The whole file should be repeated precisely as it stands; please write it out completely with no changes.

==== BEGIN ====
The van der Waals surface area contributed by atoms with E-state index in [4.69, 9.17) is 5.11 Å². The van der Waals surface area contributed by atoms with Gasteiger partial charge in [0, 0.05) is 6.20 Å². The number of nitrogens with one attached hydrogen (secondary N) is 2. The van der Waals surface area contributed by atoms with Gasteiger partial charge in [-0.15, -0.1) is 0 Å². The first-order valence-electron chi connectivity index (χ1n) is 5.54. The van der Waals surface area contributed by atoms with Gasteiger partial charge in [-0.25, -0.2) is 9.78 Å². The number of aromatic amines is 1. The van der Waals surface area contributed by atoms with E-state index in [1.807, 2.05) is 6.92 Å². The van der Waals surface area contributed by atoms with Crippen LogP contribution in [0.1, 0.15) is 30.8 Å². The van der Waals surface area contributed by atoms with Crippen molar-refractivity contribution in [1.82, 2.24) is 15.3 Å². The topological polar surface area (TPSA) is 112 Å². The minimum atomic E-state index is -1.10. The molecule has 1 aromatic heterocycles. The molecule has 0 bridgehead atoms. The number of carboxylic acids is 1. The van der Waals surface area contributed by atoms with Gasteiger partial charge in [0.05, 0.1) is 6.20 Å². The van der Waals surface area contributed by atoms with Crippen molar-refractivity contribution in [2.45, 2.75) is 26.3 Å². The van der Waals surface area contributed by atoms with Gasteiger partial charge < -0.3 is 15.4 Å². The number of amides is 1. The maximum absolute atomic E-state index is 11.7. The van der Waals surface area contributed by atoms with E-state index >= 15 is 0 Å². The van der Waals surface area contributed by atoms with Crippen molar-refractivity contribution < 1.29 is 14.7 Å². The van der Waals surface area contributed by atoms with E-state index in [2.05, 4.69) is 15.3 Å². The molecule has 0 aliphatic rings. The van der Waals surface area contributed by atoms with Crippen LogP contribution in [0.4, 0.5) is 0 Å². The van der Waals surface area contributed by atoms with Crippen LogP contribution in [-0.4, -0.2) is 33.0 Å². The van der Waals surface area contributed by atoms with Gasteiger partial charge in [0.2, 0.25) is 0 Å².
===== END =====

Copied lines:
The van der Waals surface area contributed by atoms with E-state index in [4.69, 9.17) is 5.11 Å². The van der Waals surface area contributed by atoms with Gasteiger partial charge in [0, 0.05) is 6.20 Å². The number of nitrogens with one attached hydrogen (secondary N) is 2. The van der Waals surface area contributed by atoms with Gasteiger partial charge in [-0.15, -0.1) is 0 Å². The first-order valence-electron chi connectivity index (χ1n) is 5.54. The van der Waals surface area contributed by atoms with Gasteiger partial charge in [-0.25, -0.2) is 9.78 Å². The number of aromatic amines is 1. The van der Waals surface area contributed by atoms with E-state index in [1.807, 2.05) is 6.92 Å². The van der Waals surface area contributed by atoms with Crippen LogP contribution in [0.1, 0.15) is 30.8 Å². The van der Waals surface area contributed by atoms with Crippen molar-refractivity contribution in [1.82, 2.24) is 15.3 Å². The topological polar surface area (TPSA) is 112 Å². The minimum atomic E-state index is -1.10. The molecule has 1 aromatic heterocycles. The molecule has 0 bridgehead atoms. The number of carboxylic acids is 1. The van der Waals surface area contributed by atoms with Gasteiger partial charge in [0.05, 0.1) is 6.20 Å². The van der Waals surface area contributed by atoms with Crippen molar-refractivity contribution in [2.45, 2.75) is 26.3 Å². The van der Waals surface area contributed by atoms with Gasteiger partial charge < -0.3 is 15.4 Å². The number of amides is 1. The maximum absolute atomic E-state index is 11.7. The van der Waals surface area contributed by atoms with E-state index >= 15 is 0 Å². The van der Waals surface area contributed by atoms with Crippen molar-refractivity contribution < 1.29 is 14.7 Å². The van der Waals surface area contributed by atoms with E-state index in [2.05, 4.69) is 15.3 Å². The molecule has 0 aliphatic rings. The van der Waals surface area contributed by atoms with Crippen LogP contribution in [0.4, 0.5) is 0 Å². The van der Waals surface area contributed by atoms with Crippen LogP contribution in [-0.4, -0.2) is 33.0 Å². The van der Waals surface area contributed by atoms with Gasteiger partial charge in [0.2, 0.25) is 0 Å².